One of the joys of social media is that you can connect with people from around the country and around the world. Kirk Companion, the man behind Austen in Boston: A Jane Austen Book Club (AiB), has been one of our region’s long-distance supporters since we started on Facebook in 2017. He has come to many of our online events and, like Mr. Knightley says of Robert Martin: “I never hear better sense from any one than” Kirk. I asked him to join me in this discussion of the 2020 EMMA. movie. Michele Larrow, Regional Co-Coordinator JASNA Eastern WA/Northern ID
**Note: There are some spoilers in this review.**
Kirk: I saw EMMA. 2020 in a free preview Feb 25 (the Biogen conference that brought Corvid-19 to Boston had just started that day) @ Brookline’s Coolidge Corner Theatre. I attended with two members of AiB, two members of the Jane Austen Reading Group, and one friend from a meetup.com social group. The Director Autumn de Wilde and Lead Actress Anya Taylor-Joy of EMMA. 2020 attended a Q&A afterwards. It’s on YouTube: https://www.youtube.com/watch?v=QyDhhwDq-S4
Michele: I did not see EMMA. until it came out for rental because it came to Pullman when COVID-19 started shutting things down. I watched the movie three times since I had the rental for 48 hours 😊. I also re-watched Clueless, Emma 1996 movie, and Emma 2009 before writing the review.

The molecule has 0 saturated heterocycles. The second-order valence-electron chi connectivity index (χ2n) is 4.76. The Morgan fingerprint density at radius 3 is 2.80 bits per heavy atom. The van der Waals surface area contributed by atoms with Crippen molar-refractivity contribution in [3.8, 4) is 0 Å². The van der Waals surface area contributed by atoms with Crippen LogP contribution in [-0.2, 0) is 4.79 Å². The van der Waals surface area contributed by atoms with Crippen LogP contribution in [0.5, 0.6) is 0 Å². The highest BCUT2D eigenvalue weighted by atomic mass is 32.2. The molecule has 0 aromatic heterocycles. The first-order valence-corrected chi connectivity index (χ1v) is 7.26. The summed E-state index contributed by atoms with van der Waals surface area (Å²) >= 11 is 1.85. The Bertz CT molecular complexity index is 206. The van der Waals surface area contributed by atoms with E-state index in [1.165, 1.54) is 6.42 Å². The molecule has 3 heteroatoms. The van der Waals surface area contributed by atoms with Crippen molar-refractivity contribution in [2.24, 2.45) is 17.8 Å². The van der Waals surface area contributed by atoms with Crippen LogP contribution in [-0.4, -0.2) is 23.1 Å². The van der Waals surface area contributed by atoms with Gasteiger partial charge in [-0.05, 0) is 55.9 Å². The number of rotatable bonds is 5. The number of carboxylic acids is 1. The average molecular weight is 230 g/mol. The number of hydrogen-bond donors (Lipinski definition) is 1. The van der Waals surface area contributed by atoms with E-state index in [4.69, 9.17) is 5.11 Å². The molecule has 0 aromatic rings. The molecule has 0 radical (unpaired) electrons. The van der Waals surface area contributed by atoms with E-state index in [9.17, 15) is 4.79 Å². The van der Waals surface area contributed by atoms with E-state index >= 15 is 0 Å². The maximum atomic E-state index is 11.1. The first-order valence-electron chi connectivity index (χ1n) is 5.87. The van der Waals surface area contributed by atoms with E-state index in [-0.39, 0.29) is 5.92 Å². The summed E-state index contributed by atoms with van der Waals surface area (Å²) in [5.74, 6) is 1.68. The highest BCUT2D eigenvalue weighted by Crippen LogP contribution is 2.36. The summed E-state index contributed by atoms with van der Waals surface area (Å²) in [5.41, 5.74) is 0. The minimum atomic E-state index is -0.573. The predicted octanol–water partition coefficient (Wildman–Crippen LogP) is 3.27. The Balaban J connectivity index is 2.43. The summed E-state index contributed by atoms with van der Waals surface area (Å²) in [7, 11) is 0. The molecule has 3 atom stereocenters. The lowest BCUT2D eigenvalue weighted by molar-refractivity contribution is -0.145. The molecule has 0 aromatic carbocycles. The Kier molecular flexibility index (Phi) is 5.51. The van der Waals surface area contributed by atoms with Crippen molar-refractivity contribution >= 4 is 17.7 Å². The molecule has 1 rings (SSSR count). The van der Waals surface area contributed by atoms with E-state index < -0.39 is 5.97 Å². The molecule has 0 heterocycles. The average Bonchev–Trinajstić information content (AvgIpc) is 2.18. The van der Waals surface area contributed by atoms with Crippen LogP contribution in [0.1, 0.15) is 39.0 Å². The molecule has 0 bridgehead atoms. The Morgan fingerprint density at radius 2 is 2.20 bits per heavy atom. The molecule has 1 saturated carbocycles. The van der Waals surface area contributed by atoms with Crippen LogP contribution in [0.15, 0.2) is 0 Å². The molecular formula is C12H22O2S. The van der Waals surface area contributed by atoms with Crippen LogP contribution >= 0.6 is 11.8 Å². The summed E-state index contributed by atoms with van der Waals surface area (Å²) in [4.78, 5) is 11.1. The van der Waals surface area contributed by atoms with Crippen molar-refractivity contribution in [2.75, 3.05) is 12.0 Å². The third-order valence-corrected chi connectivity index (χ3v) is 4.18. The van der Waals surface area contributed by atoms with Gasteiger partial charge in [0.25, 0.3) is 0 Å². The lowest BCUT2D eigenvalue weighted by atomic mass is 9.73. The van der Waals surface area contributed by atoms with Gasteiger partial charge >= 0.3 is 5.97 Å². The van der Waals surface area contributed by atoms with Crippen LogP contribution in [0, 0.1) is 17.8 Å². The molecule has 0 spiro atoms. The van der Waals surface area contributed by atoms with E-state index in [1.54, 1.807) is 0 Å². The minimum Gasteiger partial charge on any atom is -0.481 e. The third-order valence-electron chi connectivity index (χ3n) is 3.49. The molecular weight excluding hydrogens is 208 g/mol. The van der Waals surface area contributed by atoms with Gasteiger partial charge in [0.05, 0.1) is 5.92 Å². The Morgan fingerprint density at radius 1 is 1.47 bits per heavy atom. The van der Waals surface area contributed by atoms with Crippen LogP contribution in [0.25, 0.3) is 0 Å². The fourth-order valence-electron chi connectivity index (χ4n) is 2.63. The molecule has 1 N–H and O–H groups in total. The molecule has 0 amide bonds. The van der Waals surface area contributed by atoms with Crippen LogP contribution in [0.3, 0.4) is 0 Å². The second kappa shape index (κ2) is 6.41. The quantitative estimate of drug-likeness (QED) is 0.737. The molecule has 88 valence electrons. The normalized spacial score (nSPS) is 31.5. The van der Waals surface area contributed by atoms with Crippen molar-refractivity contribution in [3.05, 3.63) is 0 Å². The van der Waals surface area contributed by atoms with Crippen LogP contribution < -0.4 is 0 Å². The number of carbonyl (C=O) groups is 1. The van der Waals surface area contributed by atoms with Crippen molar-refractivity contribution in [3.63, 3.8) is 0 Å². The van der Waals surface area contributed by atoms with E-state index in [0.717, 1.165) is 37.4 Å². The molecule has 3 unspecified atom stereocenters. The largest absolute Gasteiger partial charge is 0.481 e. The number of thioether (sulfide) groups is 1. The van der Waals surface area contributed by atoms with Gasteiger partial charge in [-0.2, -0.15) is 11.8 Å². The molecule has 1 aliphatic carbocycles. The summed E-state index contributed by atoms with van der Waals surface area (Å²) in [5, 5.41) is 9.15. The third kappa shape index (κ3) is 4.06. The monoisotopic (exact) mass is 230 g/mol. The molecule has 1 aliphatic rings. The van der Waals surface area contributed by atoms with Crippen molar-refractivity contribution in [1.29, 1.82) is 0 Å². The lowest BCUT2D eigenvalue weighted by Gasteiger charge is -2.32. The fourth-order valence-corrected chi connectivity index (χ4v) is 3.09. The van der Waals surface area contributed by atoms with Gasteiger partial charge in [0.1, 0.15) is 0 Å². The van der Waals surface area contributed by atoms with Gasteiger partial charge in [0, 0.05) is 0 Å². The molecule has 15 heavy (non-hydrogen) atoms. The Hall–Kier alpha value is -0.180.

1. What aspects of the 2020 film did you like?
ML: The cinemaphotography is amazing with lots of wide shots out of doors. I also like the locations and set design, although having Mr. Knightley live in a palace seems ludicrous. The costumes are wonderful and derived from period fashion magazines, but I feel like they came out of a Georgette Heyer novel (i.e., Regency high society and nobility) rather than a Jane Austen novel. I loved the music and how it both feels modern and of the time period; I bought the sound track and am enjoying it a lot.
KC: Hmmm….well I liked Harriet Smith’s story. She gets a delightful ending. I agree about the cinemaphotography and the locations. Laugh at myself…not big on costumes in general (I’m as unfashionable as can be!) and disliked 2/3 of the one Heyer novel I read. I’m glad you enjoyed the music. I enjoyed the classical music in the movie. Whereas….I hated (going full Marianne) that music from the Cold Mountain (big US Civil War reader) sound track in an Emma adaption. Seriously???? NO NO a thousand times….
2. You and I are both huge Mr. Knightley fans. What do you think about the way the character is written in the movie? Thoughts about Johnny Flynn’s performance?
KC: Okish. While apparently, he is actually not too many years younger than most of the other Mr. Knightleys, he appears to me to be in his mid 20’s. I hate to say he lacks gravitas but… One moment unacceptable…rolling on the floor…seriously??? One of the trailer scenes is Emma and Mr. Knightley arguing about Harriet (I think). That’s fairly well done. While I think he’s the youngest to play Mr. Knightley on screen, he is in fact nearly the actual age in the book…which matters not one wit to me. Judge the performance, not the age of the performer!